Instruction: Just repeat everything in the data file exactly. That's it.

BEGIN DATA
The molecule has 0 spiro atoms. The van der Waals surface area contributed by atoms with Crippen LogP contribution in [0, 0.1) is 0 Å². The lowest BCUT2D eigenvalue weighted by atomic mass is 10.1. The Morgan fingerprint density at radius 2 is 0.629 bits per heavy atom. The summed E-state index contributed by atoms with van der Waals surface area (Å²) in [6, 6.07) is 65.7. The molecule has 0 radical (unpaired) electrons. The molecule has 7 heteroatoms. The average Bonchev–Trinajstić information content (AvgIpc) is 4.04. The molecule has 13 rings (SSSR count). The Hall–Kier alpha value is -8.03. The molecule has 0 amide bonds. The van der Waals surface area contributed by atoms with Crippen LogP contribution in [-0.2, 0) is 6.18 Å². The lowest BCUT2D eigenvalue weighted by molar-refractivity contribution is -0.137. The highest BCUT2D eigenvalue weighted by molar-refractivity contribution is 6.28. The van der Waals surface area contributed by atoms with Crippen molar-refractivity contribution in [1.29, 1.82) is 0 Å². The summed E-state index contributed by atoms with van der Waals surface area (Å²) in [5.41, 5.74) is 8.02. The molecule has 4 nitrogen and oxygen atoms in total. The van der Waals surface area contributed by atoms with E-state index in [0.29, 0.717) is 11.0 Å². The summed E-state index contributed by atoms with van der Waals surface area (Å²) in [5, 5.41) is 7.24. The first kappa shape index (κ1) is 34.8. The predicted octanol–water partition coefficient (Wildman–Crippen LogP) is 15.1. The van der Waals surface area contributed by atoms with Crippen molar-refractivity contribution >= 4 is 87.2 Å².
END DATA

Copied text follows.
The molecule has 0 spiro atoms. The van der Waals surface area contributed by atoms with Crippen LogP contribution in [0, 0.1) is 0 Å². The lowest BCUT2D eigenvalue weighted by atomic mass is 10.1. The Morgan fingerprint density at radius 2 is 0.629 bits per heavy atom. The summed E-state index contributed by atoms with van der Waals surface area (Å²) in [6, 6.07) is 65.7. The molecule has 0 radical (unpaired) electrons. The molecule has 7 heteroatoms. The average Bonchev–Trinajstić information content (AvgIpc) is 4.04. The molecule has 13 rings (SSSR count). The Hall–Kier alpha value is -8.03. The molecule has 0 amide bonds. The van der Waals surface area contributed by atoms with Crippen LogP contribution in [-0.2, 0) is 6.18 Å². The lowest BCUT2D eigenvalue weighted by molar-refractivity contribution is -0.137. The highest BCUT2D eigenvalue weighted by molar-refractivity contribution is 6.28. The van der Waals surface area contributed by atoms with Crippen molar-refractivity contribution in [1.29, 1.82) is 0 Å². The summed E-state index contributed by atoms with van der Waals surface area (Å²) in [5.41, 5.74) is 8.02. The molecule has 4 nitrogen and oxygen atoms in total. The van der Waals surface area contributed by atoms with E-state index in [0.29, 0.717) is 11.0 Å². The summed E-state index contributed by atoms with van der Waals surface area (Å²) in [5, 5.41) is 7.24. The first kappa shape index (κ1) is 34.8. The predicted octanol–water partition coefficient (Wildman–Crippen LogP) is 15.1. The van der Waals surface area contributed by atoms with Crippen molar-refractivity contribution >= 4 is 87.2 Å².